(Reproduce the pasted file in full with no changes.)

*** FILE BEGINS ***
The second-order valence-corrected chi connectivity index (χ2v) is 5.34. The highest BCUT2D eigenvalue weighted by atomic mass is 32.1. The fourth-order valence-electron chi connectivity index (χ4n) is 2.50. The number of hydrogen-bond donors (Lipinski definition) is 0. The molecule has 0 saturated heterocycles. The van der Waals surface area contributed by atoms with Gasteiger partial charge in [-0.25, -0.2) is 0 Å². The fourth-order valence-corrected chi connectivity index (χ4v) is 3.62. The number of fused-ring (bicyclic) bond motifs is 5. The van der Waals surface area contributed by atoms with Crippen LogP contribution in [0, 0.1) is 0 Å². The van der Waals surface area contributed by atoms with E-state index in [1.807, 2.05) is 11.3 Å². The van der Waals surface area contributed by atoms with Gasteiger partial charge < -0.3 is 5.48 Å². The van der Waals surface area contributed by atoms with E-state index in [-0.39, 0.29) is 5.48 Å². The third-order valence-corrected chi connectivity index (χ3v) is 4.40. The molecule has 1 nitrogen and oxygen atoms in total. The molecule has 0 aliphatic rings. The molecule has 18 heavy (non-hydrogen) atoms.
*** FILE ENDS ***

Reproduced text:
The second-order valence-corrected chi connectivity index (χ2v) is 5.34. The highest BCUT2D eigenvalue weighted by atomic mass is 32.1. The fourth-order valence-electron chi connectivity index (χ4n) is 2.50. The number of hydrogen-bond donors (Lipinski definition) is 0. The molecule has 0 saturated heterocycles. The van der Waals surface area contributed by atoms with Gasteiger partial charge in [-0.25, -0.2) is 0 Å². The fourth-order valence-corrected chi connectivity index (χ4v) is 3.62. The number of fused-ring (bicyclic) bond motifs is 5. The van der Waals surface area contributed by atoms with Crippen LogP contribution in [0, 0.1) is 0 Å². The van der Waals surface area contributed by atoms with E-state index in [1.807, 2.05) is 11.3 Å². The van der Waals surface area contributed by atoms with Gasteiger partial charge < -0.3 is 5.48 Å². The van der Waals surface area contributed by atoms with E-state index in [-0.39, 0.29) is 5.48 Å². The third-order valence-corrected chi connectivity index (χ3v) is 4.40. The molecule has 1 nitrogen and oxygen atoms in total. The molecule has 0 aliphatic rings. The molecule has 18 heavy (non-hydrogen) atoms.